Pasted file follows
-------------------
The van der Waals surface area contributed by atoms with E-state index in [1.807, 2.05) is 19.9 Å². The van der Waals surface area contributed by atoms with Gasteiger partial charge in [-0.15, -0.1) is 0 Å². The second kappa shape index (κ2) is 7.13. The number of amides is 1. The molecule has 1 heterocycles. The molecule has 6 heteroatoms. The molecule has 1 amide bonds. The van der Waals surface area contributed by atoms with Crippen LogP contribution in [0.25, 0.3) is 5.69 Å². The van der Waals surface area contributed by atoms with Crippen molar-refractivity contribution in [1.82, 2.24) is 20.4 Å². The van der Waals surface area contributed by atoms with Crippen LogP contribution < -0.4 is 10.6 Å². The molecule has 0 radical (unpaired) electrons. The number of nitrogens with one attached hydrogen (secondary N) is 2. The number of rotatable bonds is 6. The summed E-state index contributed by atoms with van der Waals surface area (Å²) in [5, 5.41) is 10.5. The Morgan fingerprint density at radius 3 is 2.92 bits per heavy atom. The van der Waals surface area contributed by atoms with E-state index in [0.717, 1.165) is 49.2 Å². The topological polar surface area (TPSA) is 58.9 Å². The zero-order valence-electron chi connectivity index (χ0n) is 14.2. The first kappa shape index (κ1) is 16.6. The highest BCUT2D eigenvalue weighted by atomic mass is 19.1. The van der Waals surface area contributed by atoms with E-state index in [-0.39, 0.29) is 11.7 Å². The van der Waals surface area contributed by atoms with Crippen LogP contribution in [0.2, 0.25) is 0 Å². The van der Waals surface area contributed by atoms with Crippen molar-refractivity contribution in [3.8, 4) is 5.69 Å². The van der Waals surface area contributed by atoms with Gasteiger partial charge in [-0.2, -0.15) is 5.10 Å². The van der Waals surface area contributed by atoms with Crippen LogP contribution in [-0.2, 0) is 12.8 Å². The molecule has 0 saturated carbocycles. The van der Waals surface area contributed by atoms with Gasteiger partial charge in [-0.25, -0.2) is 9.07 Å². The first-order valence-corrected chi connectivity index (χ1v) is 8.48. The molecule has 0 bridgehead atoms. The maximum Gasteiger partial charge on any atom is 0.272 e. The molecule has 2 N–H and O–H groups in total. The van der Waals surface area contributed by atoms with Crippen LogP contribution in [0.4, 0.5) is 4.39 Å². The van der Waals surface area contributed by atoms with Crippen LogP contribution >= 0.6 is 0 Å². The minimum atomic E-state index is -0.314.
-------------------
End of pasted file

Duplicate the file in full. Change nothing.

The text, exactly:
The van der Waals surface area contributed by atoms with E-state index in [1.807, 2.05) is 19.9 Å². The van der Waals surface area contributed by atoms with Gasteiger partial charge in [-0.15, -0.1) is 0 Å². The second kappa shape index (κ2) is 7.13. The number of amides is 1. The molecule has 1 heterocycles. The molecule has 6 heteroatoms. The molecule has 1 amide bonds. The van der Waals surface area contributed by atoms with Crippen LogP contribution in [0.25, 0.3) is 5.69 Å². The van der Waals surface area contributed by atoms with Crippen molar-refractivity contribution in [1.82, 2.24) is 20.4 Å². The van der Waals surface area contributed by atoms with Crippen LogP contribution < -0.4 is 10.6 Å². The molecule has 0 radical (unpaired) electrons. The number of nitrogens with one attached hydrogen (secondary N) is 2. The number of rotatable bonds is 6. The summed E-state index contributed by atoms with van der Waals surface area (Å²) in [5, 5.41) is 10.5. The Morgan fingerprint density at radius 3 is 2.92 bits per heavy atom. The van der Waals surface area contributed by atoms with E-state index in [0.717, 1.165) is 49.2 Å². The topological polar surface area (TPSA) is 58.9 Å². The zero-order valence-electron chi connectivity index (χ0n) is 14.2. The first kappa shape index (κ1) is 16.6. The highest BCUT2D eigenvalue weighted by atomic mass is 19.1. The van der Waals surface area contributed by atoms with E-state index in [-0.39, 0.29) is 11.7 Å². The van der Waals surface area contributed by atoms with Crippen LogP contribution in [0.2, 0.25) is 0 Å². The van der Waals surface area contributed by atoms with Crippen molar-refractivity contribution in [3.8, 4) is 5.69 Å². The van der Waals surface area contributed by atoms with Gasteiger partial charge in [-0.2, -0.15) is 5.10 Å². The van der Waals surface area contributed by atoms with Crippen LogP contribution in [-0.2, 0) is 12.8 Å². The molecule has 0 saturated carbocycles. The van der Waals surface area contributed by atoms with Gasteiger partial charge in [-0.25, -0.2) is 9.07 Å². The first-order valence-corrected chi connectivity index (χ1v) is 8.48. The molecule has 0 bridgehead atoms. The maximum Gasteiger partial charge on any atom is 0.272 e. The molecule has 2 N–H and O–H groups in total. The van der Waals surface area contributed by atoms with Crippen LogP contribution in [0.4, 0.5) is 4.39 Å². The van der Waals surface area contributed by atoms with Crippen LogP contribution >= 0.6 is 0 Å². The minimum atomic E-state index is -0.314.